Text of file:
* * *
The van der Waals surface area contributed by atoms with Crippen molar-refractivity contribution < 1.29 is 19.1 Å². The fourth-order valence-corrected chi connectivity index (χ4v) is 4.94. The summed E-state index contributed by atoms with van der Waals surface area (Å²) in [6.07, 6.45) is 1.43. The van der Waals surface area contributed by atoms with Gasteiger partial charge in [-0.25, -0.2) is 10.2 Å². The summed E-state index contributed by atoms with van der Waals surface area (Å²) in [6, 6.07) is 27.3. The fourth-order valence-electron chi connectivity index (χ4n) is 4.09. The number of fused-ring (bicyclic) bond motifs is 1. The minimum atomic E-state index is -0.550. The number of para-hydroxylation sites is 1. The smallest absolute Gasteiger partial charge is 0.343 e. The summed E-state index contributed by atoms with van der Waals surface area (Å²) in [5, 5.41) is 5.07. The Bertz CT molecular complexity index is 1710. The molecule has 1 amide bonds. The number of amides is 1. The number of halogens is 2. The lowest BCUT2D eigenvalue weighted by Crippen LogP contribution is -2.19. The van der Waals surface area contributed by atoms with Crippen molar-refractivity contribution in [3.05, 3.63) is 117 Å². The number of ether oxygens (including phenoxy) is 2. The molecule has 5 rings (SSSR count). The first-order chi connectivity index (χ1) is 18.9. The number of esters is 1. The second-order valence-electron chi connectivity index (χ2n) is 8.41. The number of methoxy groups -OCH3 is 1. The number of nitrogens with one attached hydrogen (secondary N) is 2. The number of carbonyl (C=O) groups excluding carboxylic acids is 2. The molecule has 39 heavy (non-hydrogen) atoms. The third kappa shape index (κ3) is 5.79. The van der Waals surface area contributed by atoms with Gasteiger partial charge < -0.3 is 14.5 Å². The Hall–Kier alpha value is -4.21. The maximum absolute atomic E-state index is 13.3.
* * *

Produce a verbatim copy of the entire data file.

The van der Waals surface area contributed by atoms with Crippen molar-refractivity contribution < 1.29 is 19.1 Å². The fourth-order valence-corrected chi connectivity index (χ4v) is 4.94. The summed E-state index contributed by atoms with van der Waals surface area (Å²) in [6.07, 6.45) is 1.43. The van der Waals surface area contributed by atoms with Gasteiger partial charge in [-0.25, -0.2) is 10.2 Å². The summed E-state index contributed by atoms with van der Waals surface area (Å²) in [6, 6.07) is 27.3. The fourth-order valence-electron chi connectivity index (χ4n) is 4.09. The number of fused-ring (bicyclic) bond motifs is 1. The minimum atomic E-state index is -0.550. The number of para-hydroxylation sites is 1. The smallest absolute Gasteiger partial charge is 0.343 e. The summed E-state index contributed by atoms with van der Waals surface area (Å²) in [5, 5.41) is 5.07. The Bertz CT molecular complexity index is 1710. The molecule has 1 amide bonds. The number of amides is 1. The number of halogens is 2. The lowest BCUT2D eigenvalue weighted by Crippen LogP contribution is -2.19. The van der Waals surface area contributed by atoms with Crippen molar-refractivity contribution in [3.05, 3.63) is 117 Å². The number of ether oxygens (including phenoxy) is 2. The molecule has 5 rings (SSSR count). The first-order chi connectivity index (χ1) is 18.9. The number of esters is 1. The second-order valence-electron chi connectivity index (χ2n) is 8.41. The number of methoxy groups -OCH3 is 1. The number of nitrogens with one attached hydrogen (secondary N) is 2. The number of carbonyl (C=O) groups excluding carboxylic acids is 2. The molecule has 39 heavy (non-hydrogen) atoms. The third kappa shape index (κ3) is 5.79. The van der Waals surface area contributed by atoms with Gasteiger partial charge < -0.3 is 14.5 Å². The Hall–Kier alpha value is -4.21. The maximum absolute atomic E-state index is 13.3.